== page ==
Astros History

Houston Astros: Five worst moments in franchise history

HOUSTON, TEXAS - OCTOBER 30: Will Harris #36 of the Houston Astros reacts after allowing a two-run home run to Howie Kendrick (not pictured) of the Washington Nationals during the seventh inning in Game Seven of the 2019 World Series at Minute Maid Park on October 30, 2019 in Houston, Texas. (Photo by Elsa/Getty Images)
HOUSTON, TEXAS - OCTOBER 30: Will Harris #36 of the Houston Astros reacts after allowing a two-run home run to Howie Kendrick (not pictured) of the Washington Nationals during the seventh inning in Game Seven of the 2019 World Series at Minute Maid Park on October 30, 2019 in Houston, Texas. (Photo by Elsa/Getty Images) /
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FLUSHING, NY – OCTOBER 1986: Jose Cruz #25 of the Houston Astros batting against the New York Mets during the League Championship Series at Shea Stadium in October 1986. (Photo by Ronald C. Modra/Getty Images)
FLUSHING, NY – OCTOBER 1986: Jose Cruz #25 of the Houston Astros batting against the New York Mets during the League Championship Series at Shea Stadium in October 1986. (Photo by Ronald C. Modra/Getty Images) /

2. Final Out of Game 6 of the 1986 NLCS

This one was about as heartbreaking as it gets. The 1986 Astros were the best team in franchise history up to that point and had captured the NL West behind a Cy Young-winning season from Mike Scott. His dominance continued in the postseason as he won Games One and Four, allowing just one run in 18 total innings.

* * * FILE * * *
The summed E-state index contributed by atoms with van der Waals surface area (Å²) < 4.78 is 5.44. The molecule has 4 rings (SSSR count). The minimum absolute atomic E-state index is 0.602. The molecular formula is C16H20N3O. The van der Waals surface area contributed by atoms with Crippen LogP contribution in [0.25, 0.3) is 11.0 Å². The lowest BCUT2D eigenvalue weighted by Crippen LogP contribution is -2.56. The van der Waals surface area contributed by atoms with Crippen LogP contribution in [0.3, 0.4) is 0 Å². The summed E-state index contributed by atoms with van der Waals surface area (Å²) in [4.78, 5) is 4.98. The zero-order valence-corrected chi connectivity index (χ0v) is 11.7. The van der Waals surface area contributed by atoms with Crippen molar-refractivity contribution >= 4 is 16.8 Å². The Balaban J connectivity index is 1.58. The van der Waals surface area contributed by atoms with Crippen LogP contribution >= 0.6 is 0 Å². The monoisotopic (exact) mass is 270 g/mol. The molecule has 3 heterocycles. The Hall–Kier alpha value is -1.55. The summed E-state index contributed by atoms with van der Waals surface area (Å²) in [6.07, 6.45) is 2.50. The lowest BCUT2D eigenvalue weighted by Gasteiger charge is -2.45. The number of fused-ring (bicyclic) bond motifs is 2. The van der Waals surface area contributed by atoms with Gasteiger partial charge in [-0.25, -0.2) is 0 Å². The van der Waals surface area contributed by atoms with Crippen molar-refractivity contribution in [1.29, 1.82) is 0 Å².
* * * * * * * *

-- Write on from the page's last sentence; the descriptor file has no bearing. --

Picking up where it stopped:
The Astros trailed the series 3-2 entering Game Six, knowing they had Scott on deck to pitch a potential Game Seven. It was the equivalent to the Astros having Gerrit Cole in 2019 — Scott was the best pitcher on the planet at that time, and it felt like certain victory with him on the mound. They just had to get him there.

Game Six in the Astrodome saw the hometown nine take a 3-0 lead in the first inning and hold that lead until the ninth. Starter Bob Knepper gave up a triple, a single and a double to make it a 3-2 game before he was pulled for closer Dave Smith, who gave up two walks and then a sac fly to tie the game.

The Mets scored in the top of the 14th, but Billy Hatcher homered in the bottom of the inning to tie it up again. The Mets then scored three in the top of the 16th, but the Astros again refused to quit. They pushed two runs across on singles by Hatcher and Glenn Davis, but with the tying run on second, Kevin Bass struck out to end the game.

It ended what could have been a dream season for the Astros, and it was especially heartbreaking knowing they could have won Game Seven with Scott on the mound. The Mets would go on to defeat the Red Sox in the World Series, making you really wonder what could have been.

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